Electronic Crimes Act withdrawn

Weeks of public ridicule and calls for the governing New National Party (NNP) administration to amend the Electronic Crimes Act, 2013, the controversial draft legislation was withdrawn from the Senate.

During last week Wednesday’s sitting at the Grenada Trade Centre, Leader of Government Business in the Senate, Kenny Lalsingh informed members of the House that a decision was taken to withdraw the Act and return it to the House of Representatives.

The legislation was approved in the Lower House of Parliament in June, but after reports surfaced about the intent of the Act, which could have serious implications for social network users, the NNP administration was severely chastised for making moves to pass the law.

The Act in question seeks to provide for the prevention and punishment of electronic crimes.

Lalsingh took the opportunity during the segment for government notices to inform the Senate that the Electronic Crime Bill, 2013 will not be taken at any stage of the sitting.

“Mr. President, I beg to withdraw the Electronic Crimes Bill, 2013. That decision has been arrived at on the basis of wider consultations and comments (from) various stakeholders and persons of interest”, he said.

“It is the intention of Government to take onboard as far as possible the feedbacks from as many sections of the population given the importance attached to this Bill in the context of the government’s lead role within CARICOM in the area of Information Technology, ICT”“, he added.

According to Lalsingh, it is the wish of government that feedback will be forthcoming from interested parties and stakeholders so that government can proceed with the bill.

“In the circumstances I move that this Bill be returned to the Lower House for further deliberation as we are aware, only on Monday last we had launched the front end tax e-service system which is a pilot project among the Windward Islands, with Grenada taking the lead passing legislations to facilitate e-tax governance”, he said.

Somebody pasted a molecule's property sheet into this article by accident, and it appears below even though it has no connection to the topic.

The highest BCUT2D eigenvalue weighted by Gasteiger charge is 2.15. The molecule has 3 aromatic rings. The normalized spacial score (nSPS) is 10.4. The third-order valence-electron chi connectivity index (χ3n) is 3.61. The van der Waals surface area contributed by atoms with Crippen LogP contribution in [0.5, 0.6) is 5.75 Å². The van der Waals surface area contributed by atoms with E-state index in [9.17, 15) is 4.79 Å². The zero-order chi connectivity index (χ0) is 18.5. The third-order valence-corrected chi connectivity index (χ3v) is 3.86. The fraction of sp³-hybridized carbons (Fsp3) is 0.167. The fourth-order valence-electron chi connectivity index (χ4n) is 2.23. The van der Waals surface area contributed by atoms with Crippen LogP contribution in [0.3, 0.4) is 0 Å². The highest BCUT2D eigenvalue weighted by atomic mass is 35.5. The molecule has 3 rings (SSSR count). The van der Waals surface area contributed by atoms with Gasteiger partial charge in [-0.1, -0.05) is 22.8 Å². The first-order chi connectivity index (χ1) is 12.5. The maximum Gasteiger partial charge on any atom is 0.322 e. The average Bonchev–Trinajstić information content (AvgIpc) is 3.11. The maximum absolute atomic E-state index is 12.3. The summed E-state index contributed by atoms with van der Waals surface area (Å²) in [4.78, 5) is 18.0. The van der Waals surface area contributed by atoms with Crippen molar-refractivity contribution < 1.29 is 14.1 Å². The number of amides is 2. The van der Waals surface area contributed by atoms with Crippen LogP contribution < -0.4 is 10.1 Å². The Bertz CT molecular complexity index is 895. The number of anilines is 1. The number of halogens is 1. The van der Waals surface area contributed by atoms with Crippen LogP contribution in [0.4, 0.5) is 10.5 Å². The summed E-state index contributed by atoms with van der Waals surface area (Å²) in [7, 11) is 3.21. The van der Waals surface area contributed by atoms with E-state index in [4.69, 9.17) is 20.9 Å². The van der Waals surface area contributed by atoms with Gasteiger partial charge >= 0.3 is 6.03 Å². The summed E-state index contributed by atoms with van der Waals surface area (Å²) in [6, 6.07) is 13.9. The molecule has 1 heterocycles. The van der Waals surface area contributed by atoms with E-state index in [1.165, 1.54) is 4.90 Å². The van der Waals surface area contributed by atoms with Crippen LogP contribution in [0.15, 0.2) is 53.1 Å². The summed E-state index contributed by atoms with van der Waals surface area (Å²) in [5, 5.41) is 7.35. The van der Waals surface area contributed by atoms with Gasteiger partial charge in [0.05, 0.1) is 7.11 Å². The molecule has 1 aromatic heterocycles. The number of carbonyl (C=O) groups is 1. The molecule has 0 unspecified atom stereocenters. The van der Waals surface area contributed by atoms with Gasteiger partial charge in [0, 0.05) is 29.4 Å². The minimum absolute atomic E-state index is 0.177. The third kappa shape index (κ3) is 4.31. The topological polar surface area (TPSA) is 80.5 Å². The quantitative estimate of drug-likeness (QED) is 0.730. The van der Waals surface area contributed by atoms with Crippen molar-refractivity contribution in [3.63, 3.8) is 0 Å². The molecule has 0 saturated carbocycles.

The Leader of Government Business told the Senate that the gesture of withdrawing the Act, underscores government’s commitment to the involvement of the people of Grenada, Carriacou and Petite Martinique in all decisions, which affect their conduct, well being, security and livelihood.

Since the news of the passage of the Crime Bill during the sitting of the House of Representatives last month, the local, regional and international media have taken a keen interest in the draft legislation.

Section six of the legislation – Sending offensive messages through communication services, etc, is of utmost concern for social network users.

It reads as follows, “A person shall not knowingly or without lawful excuse of justification send by means of an electronic system or an electronic device – information that is grossly offensive or has a menacing character; information which he or she knows to be false, but for the purpose of causing annoyance, inconvenience, danger, obstruction, insult, injury, criminal intimidation, enmity, hatred or ill-will, persistently by making use of such electronic system or a electronic device; or electronic mail or an electronic message for the purpose of causing annoyance or inconvenience or to deceive or to mislead the addressee or recipient about the origin of such messages”.

A person found guilty of sending offensive message through communication service etc who knowingly publishes electronic mail that is grossly offensive or menacing that is false, annoying or unconvincing can be liable on summary conviction to a fine not exceeding $100,000.00 or a term of imprisonment not exceeding one year or to both.

The Crime Bill, 2013 provides for the prevention and punishment of electronic crimes and for related matters.

The legislation was brought to Parliament two weeks after the publishing of phonographic material involving a school student via facebook and the subsequent arrest of a local security guard.

Legal Affairs Minister, Elvin Nimrod who tabled the Bill in the Lower House, believes the time has come for people who engage in mischievous behaviour against innocent people online to take responsibility for their actions

“We must have laws in place to protect society, especially those who are vulnerable to modern technology…”, he said.

“We have a situation where as a state, we have problems when some use the technology to engage in mischief, and we have to put structures in place to ensure that persons and in some cases companies’ characters are not tarnished,” he added.



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